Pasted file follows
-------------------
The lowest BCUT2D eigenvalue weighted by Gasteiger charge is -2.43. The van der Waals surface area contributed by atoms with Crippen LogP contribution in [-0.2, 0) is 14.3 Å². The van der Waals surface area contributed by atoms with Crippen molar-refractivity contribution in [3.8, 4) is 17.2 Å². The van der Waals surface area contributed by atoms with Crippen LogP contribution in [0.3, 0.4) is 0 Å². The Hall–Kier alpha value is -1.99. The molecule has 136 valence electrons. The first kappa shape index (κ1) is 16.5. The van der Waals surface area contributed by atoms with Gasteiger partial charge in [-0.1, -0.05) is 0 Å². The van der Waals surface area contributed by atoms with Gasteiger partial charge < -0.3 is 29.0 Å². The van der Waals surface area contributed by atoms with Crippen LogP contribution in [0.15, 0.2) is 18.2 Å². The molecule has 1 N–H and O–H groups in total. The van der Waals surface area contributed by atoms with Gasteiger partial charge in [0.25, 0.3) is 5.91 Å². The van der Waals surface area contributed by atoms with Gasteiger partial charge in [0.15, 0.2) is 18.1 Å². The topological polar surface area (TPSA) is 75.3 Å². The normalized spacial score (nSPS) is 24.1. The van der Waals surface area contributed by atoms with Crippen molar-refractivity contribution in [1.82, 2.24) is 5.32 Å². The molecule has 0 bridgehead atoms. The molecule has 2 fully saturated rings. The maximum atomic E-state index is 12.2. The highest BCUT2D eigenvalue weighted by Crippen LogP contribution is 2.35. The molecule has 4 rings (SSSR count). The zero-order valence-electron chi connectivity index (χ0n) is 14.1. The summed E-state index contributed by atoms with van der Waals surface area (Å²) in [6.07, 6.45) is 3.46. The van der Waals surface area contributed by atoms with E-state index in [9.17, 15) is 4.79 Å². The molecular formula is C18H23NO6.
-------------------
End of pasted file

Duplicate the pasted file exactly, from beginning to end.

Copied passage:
The lowest BCUT2D eigenvalue weighted by Gasteiger charge is -2.43. The van der Waals surface area contributed by atoms with Crippen LogP contribution in [-0.2, 0) is 14.3 Å². The van der Waals surface area contributed by atoms with Crippen molar-refractivity contribution in [3.8, 4) is 17.2 Å². The van der Waals surface area contributed by atoms with Crippen LogP contribution in [0.3, 0.4) is 0 Å². The Hall–Kier alpha value is -1.99. The molecule has 136 valence electrons. The first kappa shape index (κ1) is 16.5. The van der Waals surface area contributed by atoms with Gasteiger partial charge in [-0.1, -0.05) is 0 Å². The van der Waals surface area contributed by atoms with Gasteiger partial charge < -0.3 is 29.0 Å². The van der Waals surface area contributed by atoms with Crippen LogP contribution in [0.15, 0.2) is 18.2 Å². The molecule has 1 N–H and O–H groups in total. The van der Waals surface area contributed by atoms with Gasteiger partial charge in [0.25, 0.3) is 5.91 Å². The van der Waals surface area contributed by atoms with Gasteiger partial charge in [0.15, 0.2) is 18.1 Å². The topological polar surface area (TPSA) is 75.3 Å². The normalized spacial score (nSPS) is 24.1. The van der Waals surface area contributed by atoms with Crippen molar-refractivity contribution in [1.82, 2.24) is 5.32 Å². The molecule has 0 bridgehead atoms. The molecule has 2 fully saturated rings. The maximum atomic E-state index is 12.2. The highest BCUT2D eigenvalue weighted by Crippen LogP contribution is 2.35. The molecule has 4 rings (SSSR count). The zero-order valence-electron chi connectivity index (χ0n) is 14.1. The summed E-state index contributed by atoms with van der Waals surface area (Å²) in [6.07, 6.45) is 3.46. The van der Waals surface area contributed by atoms with E-state index in [9.17, 15) is 4.79 Å². The molecular formula is C18H23NO6.